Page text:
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Commerce Commission says no to media merger

Radio New Zealand logo Radio New Zealand 7/11/2016
Fairfax Media newspapers composition © RNZ Fairfax Media newspapers composition

The Commerce Commission is planning to decline to authorise the merger between media giants Fairfax and NZME, it has revealed this morning.

The Commission released its draft decision today, which was not final and would be subject to further submissions and a public meeting to discuss the draft next month.

The two companies lodged a merger application with the Commerce Commission in May.

The Commission's preliminary view - revealed today - was that the merger would be likely to "substantially lessen competition in a number of markets, including the markets for premium digital advertising, advertising in Sunday newspapers and advertising in community newspapers in 10 regions throughout New Zealand".

It said the merged entity would also be likely to increase subscription and retail prices for Sunday newspapers and introduce a paywall for at least one of its websites.

Read the full release from the Commerce Commission here Chairman Dr Mark Berry said the merger would result in one media outlet controlling nearly 90 percent of New Zealand's print media market, and would be the second highest level of print media ownership in the world, behind only China.

The merged entity would also control New Zealand's two largest news websites - and - which together reached more than four times more readers than the next biggest domestic news website, and would also own one of New Zealand's two largest commercial radio companies.

"All this would result in an unprecedented level of media concentration for a well-established liberal democracy.

"Our preliminary view is that competition would not be sufficiently robust to constrain a multi-media organisation, potentially with a single editorial voice, that would be the largest producer of national, regional and local news by some margin in New Zealand," Dr Berry said.

"NZME and Fairfax each play a substantial role in influencing New Zealand's news agenda.

Competition between the parties drives content creation, increases the volume and variety of news available in New Zealand and assists with objectivity and accuracy in reporting.

Our view is that the removal of this competitive tension would likely lead to a reduction in the quality and quantity of New Zealand news content both online and in print, with potential flow-on effects in television and radio."

A Fairfax staff member - who declined to be named - said there was some confusion around what the preliminary "no" meant, though a lot of staff now believed the merger would not go ahead.

"Most staff will think it means no, because that is what they've read."

The staffer said many were delighted as they believed it meant "they didn't have to look for another job".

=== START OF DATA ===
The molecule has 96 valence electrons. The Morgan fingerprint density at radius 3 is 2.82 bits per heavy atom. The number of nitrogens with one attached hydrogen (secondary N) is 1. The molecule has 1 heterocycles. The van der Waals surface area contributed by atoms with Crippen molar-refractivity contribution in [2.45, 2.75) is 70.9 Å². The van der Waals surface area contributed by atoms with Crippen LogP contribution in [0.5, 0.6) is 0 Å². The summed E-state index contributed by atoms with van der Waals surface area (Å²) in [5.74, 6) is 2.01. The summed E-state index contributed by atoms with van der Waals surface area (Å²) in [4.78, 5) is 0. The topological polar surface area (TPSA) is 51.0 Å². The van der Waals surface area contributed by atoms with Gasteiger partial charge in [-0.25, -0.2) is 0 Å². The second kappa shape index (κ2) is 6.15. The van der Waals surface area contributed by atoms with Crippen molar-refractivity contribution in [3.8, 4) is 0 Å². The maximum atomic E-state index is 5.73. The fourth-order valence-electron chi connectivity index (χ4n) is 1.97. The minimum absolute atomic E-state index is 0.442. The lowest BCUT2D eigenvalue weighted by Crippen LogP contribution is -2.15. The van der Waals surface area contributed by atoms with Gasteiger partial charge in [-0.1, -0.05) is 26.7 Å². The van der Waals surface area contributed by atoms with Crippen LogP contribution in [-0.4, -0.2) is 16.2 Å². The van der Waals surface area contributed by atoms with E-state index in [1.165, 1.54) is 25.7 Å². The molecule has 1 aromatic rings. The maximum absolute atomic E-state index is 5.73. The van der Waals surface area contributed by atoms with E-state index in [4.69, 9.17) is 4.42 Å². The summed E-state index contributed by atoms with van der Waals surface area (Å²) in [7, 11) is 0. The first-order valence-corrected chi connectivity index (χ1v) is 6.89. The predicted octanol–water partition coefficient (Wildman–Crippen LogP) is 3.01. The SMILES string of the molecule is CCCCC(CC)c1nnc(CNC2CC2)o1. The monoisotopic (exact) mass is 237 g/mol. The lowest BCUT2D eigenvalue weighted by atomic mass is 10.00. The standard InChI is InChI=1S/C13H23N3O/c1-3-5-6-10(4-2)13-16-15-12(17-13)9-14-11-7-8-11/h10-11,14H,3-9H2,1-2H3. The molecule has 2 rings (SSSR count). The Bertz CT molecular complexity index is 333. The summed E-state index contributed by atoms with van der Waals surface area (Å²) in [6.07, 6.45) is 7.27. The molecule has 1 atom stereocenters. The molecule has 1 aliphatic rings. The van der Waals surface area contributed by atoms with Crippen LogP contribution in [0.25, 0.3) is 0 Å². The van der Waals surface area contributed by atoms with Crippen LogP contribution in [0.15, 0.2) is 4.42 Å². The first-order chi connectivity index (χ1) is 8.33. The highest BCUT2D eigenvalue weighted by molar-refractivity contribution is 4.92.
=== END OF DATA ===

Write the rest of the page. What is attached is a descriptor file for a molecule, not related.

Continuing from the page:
Meanwhile, a former Fairfax staffer said many people at both companies would still be nervous.

"The draft no doesn't mean an agreement can't be reached. This is likely about the Commerce Commission appearing to be robust around its process and probably wasn't unexpected on both sides. Now is when you will see the haggling start. The first thing in frame will be the publishers' regional papers."

Even if the no was confirmed, the former staffer believed there would still be widespread cost-cutting to meet budgetary demands.

In a merger agreement the two companies signed early last month, NZME would buy 100 percent of Fairfax New Zealand in return for 41 percent of the enlarged company's shares.

The two businesses have a combined workforce of more than 3000 people and former New Zealand Herald editor Tim Murphy has estimated a merger could cost up to 750 jobs.

Fairfax NZ's Australian owners would also receive $55 million in cash.

Between them, the two companies own New Zealand's two most-visited news websites and most of the print media in New Zealand, with the only independent daily newspaper being the Otago Daily Times.

Fairfax NZ owns, The Dominion Post, The Press, Sunday Star Times and many other daily and community newspapers around the country, as well as a range of magazines.

It also bought 51 percent of TradeMe's shares in 2006, but sold again it in 2012.

More recently, in 2014, Fairfax NZ also bought a minority shareholding location-based social media network Neighbourly.

NZME owns the NZ Herald newspaper and website, along with other regional newspapers, deals site GrabOne, as well as a bevy of radio stations including Newstalk ZB, ZM and Radio Hauraki.

However, the main delivery areas for most of the daily newspapers are not in direct competition.

The planned deal has also led to speculation of paywalls for either or both the Stuff and NZ Herald websites.

In the year ended June, the companies had a combined revenue of $766.2m, with an operating profit of $135.2m. NZME listed on the NZX this year after demerging from its Australian parent company APN.

It is projected to increase its debt levels by $90m to $250m.

The Commerce Commission had pushed out its decision to mid-March, after receiving a large number of submissions opposing the plan.

It previously said the merger plan was complex and it would in particular look at the impact on local and national news coverage, and whether prices might go up for advertisers and readers.

The Commerce Commission is also looking at another major media merger proposal put forward by telecommunications company Vodafone and pay television operator Sky Network Television.

A final decision is scheduled by 11 November but an extension seems likely.

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